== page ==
France:  You going to let me in, huh?  I don’t know, maybe you prefer I stand here all day with this cake that I bring for you.  I mean, you know, it is warm out here, non?  Just February, just a deep freeze all through Europe.  No, it is fine; I will just stand here until you are ready, huh?

Me:  Oh right, so sorry, come on in France!  What is the occasion?

France:  Oh la la la la…you are serious?  All the same, you Americans.  I can smoke in here?

Me:  No, actually we don’t smoke in th—

France has already lit a cigarette and is walking around the apartment.

France:  So you don’t know what today is?

Me:  Uhhh…no?

France:  This is your one year anniversary in France!  I don’t know, maybe this is not important to you, I can go.  Enjoy your day, Americaine!

France says “Americaine” like an accusation.

Me:  Oh wow!  You are so right – I can’t believe I missed it!

France looks at me petulantly.

Me:  It’s just been so wonderful that the time has gone too quickly; it never seemed like a year already!

France is placated.

France:  Hhmmff.  Well, what do you have to drink?  Let’s have some wine, huh?

Me:  It’s 10am.

France:  You exhaust me.

Me:  I just (I realize defense is futile)…I’m sure I have something.

France:  What is this thing you people say, “it’s 5 o’clock somewhere”.

France starts laughing maniacally and chokes on cigarette smoke.

France:  (*cough cough* ) Sooooooooo (*cough cough)* stoopeede! (stupid)

I give France a very serious look.

Me:  You know, I can play the song for you if you would like.

France:  You have the song?!

More maniacal laughter.

France:  That is too good, that is great, I love you people!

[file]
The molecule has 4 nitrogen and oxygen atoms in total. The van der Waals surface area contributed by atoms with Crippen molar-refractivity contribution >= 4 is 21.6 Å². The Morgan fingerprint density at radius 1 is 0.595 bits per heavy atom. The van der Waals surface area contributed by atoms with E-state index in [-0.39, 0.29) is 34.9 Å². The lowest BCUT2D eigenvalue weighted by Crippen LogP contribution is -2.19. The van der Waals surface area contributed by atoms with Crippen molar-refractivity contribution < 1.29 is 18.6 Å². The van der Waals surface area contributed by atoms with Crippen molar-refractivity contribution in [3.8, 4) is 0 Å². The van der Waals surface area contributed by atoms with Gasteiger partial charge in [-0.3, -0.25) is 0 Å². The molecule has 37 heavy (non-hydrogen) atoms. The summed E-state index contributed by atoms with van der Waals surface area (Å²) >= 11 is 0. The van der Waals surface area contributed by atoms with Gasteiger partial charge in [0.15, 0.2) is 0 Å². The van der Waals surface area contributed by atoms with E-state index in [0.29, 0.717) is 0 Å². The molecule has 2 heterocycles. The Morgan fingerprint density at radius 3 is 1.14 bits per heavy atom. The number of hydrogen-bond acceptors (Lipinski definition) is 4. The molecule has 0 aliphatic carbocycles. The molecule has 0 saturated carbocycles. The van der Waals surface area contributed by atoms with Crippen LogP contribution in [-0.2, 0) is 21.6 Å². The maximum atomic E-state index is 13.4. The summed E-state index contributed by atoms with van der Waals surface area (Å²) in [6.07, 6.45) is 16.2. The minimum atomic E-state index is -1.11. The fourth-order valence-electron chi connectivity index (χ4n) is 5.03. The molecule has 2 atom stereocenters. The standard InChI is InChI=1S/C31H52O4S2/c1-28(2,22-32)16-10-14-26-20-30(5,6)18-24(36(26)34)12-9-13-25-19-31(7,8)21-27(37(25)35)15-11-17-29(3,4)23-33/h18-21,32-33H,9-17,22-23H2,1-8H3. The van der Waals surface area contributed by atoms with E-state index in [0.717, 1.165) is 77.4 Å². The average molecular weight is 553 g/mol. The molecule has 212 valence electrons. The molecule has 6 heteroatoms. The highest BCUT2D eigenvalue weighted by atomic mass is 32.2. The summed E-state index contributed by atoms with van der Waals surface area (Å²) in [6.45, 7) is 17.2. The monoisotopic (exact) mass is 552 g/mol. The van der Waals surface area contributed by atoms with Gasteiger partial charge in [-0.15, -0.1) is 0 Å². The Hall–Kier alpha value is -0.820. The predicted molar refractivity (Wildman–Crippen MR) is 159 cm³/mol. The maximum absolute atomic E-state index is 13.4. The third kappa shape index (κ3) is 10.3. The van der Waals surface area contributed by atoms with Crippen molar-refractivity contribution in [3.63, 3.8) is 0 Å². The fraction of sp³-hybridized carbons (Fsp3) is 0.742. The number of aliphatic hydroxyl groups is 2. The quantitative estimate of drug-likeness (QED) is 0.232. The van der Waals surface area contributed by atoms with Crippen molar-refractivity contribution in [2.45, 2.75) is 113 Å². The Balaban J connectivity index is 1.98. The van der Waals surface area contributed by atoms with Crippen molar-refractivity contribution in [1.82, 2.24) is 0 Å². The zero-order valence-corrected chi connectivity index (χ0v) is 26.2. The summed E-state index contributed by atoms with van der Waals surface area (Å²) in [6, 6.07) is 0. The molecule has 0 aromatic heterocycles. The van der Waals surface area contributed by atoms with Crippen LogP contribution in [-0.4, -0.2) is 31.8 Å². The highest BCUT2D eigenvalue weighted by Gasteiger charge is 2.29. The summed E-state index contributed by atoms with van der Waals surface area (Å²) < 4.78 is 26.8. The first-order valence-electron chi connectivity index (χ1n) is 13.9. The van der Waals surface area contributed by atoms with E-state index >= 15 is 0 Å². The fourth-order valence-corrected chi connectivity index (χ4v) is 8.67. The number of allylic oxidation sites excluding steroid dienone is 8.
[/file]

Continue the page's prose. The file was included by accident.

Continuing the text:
I smirk at France’s amusement and pull out a bottle of red wine.

Me:  This is okay?

France:  Oui, parfais!  Vin rouge with a chocolate cake.  This makes sense.  Maybe we have some cheese first.  There is cheese yes?

France looks at me with narrowed eyes and suddenly I feel like I am being tested.

Me:  Cow, sheep, goat?  Which would you like?  Perhaps I put out some of each?

The side of France’s mouth twitches, threatening to turn into a smile before being consciously pushed back into a line of disinterest.

France:  Ouais, meexte (mixed) is good.

Me:  Ah – I don’t have baguette though!

France shrugs.

France:  Not a problem, of course I have baguette, huh?  I am France, non?

France pulls two baguettes out of the bag the cake came in.  Even though it is -7C (19F) they are still warm.

Me:  You know, there is some pate and cornichon as well, I can put that out too if you like.

France:  Ah ouais?

France seems surprised.

France:  Porquoi pas?

I begin to arrange the cheese on a board. 

France:  So…one year in France, what do you think?  You like eet (it); do you think you are different?

Me:  Why France, you never ask questions like this!  It’s so personal, so concerned, are you afraid that I haven’t had a good time here?

France:  WHAT?!

France appears horrified by the implication.

France:  No!  Of course not, you eembeceele (imbecile); only a philistine would have a bad time here!  Pfff…I don’t know why I ask thees (this) at all.  C’est obvious, you have not changed a bit.

France stubs out the first cigarette and lights another.

Me:  Oh France, don’t get your panties in a bunch –

France gives me a look of utter disgust at my phrase.